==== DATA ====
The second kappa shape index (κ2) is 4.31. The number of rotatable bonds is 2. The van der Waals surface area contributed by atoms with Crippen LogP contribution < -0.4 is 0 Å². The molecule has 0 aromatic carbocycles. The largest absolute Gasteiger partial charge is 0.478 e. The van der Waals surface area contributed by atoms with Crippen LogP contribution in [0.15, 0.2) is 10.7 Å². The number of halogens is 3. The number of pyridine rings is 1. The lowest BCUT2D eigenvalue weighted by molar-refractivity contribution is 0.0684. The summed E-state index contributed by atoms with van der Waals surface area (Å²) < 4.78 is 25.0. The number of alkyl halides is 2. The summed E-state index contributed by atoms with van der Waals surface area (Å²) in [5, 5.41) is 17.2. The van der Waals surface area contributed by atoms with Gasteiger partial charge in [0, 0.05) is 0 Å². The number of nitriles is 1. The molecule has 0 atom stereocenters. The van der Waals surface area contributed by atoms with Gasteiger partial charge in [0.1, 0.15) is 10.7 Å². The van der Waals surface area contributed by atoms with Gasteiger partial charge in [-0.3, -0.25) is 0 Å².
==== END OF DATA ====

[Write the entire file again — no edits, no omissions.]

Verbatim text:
The second kappa shape index (κ2) is 4.31. The number of rotatable bonds is 2. The van der Waals surface area contributed by atoms with Crippen LogP contribution < -0.4 is 0 Å². The molecule has 0 aromatic carbocycles. The largest absolute Gasteiger partial charge is 0.478 e. The van der Waals surface area contributed by atoms with Crippen LogP contribution in [0.15, 0.2) is 10.7 Å². The number of halogens is 3. The number of pyridine rings is 1. The lowest BCUT2D eigenvalue weighted by molar-refractivity contribution is 0.0684. The summed E-state index contributed by atoms with van der Waals surface area (Å²) < 4.78 is 25.0. The number of alkyl halides is 2. The summed E-state index contributed by atoms with van der Waals surface area (Å²) in [5, 5.41) is 17.2. The van der Waals surface area contributed by atoms with Gasteiger partial charge in [0, 0.05) is 0 Å². The number of nitriles is 1. The molecule has 0 atom stereocenters. The van der Waals surface area contributed by atoms with Gasteiger partial charge in [0.1, 0.15) is 10.7 Å². The van der Waals surface area contributed by atoms with Gasteiger partial charge in [-0.3, -0.25) is 0 Å².